PS: The first items for the Official Dave Carr Recovery Care Package were purchased this weekend!

    January 13, 2011 | Unregistered CommenterMegan

    I really admire your courage, both in your drive against complacency and in your candor as an essayist. I'll be watching this blog with great interest.

    January 13, 2011 | Unregistered CommenterPaul Montgomery

    Wonderful post! You are a lovely writer--engaging, clear, informative, amusing. Write some more, please, so I have good things to read.

    January 13, 2011 | Unregistered CommenterCelia

    This is an extraneous note, but I like the format of your page--subtle, clean, uncluttered.

    January 14, 2011 | Unregistered CommenterRyan

    :]

    January 14, 2011 | Unregistered CommenterJessica

    "floundering aimlessly in the corpse of a job market that awaits all humanities majors" You have such a way with words Dave. I expect nothing less.

    January 14, 2011 | Unregistered CommenterPete

    Dear Dave,

    From the first day I met you I knew that you were going to great things. Things that will shape the face of man kind in some way or another. I am really proud of you for taking the road less traveled. Stay stong and make it happen. I know you can do it.
    I hope that someday, after you have all of your adventures, that you write your memoirs. But I have one request, please do it in a series. I want to have more than just one Dave Carr first edition. Maybe even signed.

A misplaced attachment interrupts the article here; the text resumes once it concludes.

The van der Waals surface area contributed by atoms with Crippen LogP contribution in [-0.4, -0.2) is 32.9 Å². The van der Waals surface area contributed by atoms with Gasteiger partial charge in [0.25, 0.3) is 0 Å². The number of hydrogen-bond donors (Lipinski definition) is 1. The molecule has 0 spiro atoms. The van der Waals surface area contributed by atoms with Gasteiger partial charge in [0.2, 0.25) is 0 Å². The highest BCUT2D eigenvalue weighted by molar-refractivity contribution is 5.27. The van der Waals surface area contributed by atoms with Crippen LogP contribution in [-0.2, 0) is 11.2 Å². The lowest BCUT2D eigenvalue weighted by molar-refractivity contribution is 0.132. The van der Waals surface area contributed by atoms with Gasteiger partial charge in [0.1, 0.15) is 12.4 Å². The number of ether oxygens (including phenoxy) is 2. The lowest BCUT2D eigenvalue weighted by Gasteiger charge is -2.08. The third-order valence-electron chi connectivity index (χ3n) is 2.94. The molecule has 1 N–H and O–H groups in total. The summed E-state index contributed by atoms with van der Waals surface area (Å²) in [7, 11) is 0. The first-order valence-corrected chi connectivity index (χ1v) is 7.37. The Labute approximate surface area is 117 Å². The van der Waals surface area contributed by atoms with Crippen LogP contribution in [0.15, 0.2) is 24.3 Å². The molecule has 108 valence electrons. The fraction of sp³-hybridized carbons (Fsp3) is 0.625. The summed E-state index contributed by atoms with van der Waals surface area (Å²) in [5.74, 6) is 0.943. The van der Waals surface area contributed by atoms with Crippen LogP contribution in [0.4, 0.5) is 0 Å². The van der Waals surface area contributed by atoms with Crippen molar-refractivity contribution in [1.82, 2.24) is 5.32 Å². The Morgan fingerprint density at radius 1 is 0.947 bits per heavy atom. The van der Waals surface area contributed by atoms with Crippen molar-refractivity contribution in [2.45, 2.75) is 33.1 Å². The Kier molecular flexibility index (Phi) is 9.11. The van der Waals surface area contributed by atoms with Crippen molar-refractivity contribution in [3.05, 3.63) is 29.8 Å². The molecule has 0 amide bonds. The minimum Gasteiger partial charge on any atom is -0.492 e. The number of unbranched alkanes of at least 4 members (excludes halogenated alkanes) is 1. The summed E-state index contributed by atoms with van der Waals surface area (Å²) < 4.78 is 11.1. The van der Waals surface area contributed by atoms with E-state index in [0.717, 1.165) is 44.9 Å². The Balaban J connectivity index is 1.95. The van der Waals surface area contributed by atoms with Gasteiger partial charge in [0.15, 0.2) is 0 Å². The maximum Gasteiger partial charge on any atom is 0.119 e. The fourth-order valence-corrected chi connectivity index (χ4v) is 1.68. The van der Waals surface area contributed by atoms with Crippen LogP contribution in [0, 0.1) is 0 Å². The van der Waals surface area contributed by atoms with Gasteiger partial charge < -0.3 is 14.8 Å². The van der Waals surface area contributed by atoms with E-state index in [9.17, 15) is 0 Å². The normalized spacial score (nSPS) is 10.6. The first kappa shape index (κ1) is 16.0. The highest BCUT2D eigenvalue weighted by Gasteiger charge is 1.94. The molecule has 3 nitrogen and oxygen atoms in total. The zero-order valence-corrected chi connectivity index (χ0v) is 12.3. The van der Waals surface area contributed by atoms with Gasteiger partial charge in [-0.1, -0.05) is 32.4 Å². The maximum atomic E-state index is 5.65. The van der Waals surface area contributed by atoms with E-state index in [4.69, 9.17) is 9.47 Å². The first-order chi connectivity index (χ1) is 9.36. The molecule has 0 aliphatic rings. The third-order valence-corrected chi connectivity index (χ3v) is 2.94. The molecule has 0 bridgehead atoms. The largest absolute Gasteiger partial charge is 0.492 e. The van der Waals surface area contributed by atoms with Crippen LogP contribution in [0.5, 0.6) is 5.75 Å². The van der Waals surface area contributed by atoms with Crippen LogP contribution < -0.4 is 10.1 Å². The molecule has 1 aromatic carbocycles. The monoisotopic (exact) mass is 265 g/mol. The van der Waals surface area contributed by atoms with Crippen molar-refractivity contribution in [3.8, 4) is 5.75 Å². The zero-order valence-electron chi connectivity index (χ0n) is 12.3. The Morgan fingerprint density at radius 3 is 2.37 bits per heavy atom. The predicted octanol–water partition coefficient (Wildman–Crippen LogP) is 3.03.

In the mean time please keep us informed with how you are doing.

    Best of luck,

    Steve

    January 14, 2011 | Unregistered CommenterSteve

    Dave Carr!

    Since our little "run-in" in 8th grade, we've been the best of friends. I'm excited about this website and look forward to reading all about your adventures! You are truly a brilliant writer and a wonderful person. I feel so lucky to have you in my life! You're always in my thoughts and certainly will continue to be with what's coming your way... I'm excited for you!

    January 15, 2011 | Unregistered CommenterAmanda Wagner

    Dave,

    This first post is as unassuming, eloquent, honest, and therefore gripping as I have come to expect from you. Have you ever considered journalism as a career path? I (and many others I'm sure) would read your work. Let me know if you ever need someone to bounce ideas off of or to help edit, I'll always be more than happy to aid you in this worthy endeavor.

    Looking forward to reading more, and best of luck with the procedure,
    Care

    January 15, 2011 | Unregistered CommenterCarolyn

    This is a fantastic first post, Dave, and I'm sorry it took me so long to read it. You express yourself so incredibly well, and I'm in awe of your positivity and ability to spread joy and love to everyone you meet. If karma is real, you've got more than enough to bring you a speedy and effective recovery, but I'll be sending all my own vibes, too -- and, of course, reading whatever you write.

    January 17, 2011 | Unregistered CommenterJennifer

    I wish you the best possible outcome.

    January 18, 2011 | Unregistered CommenterErica McGillivray

    Go west, young man. Go west.

    February 8, 2011 | Unregistered Commenterdon boody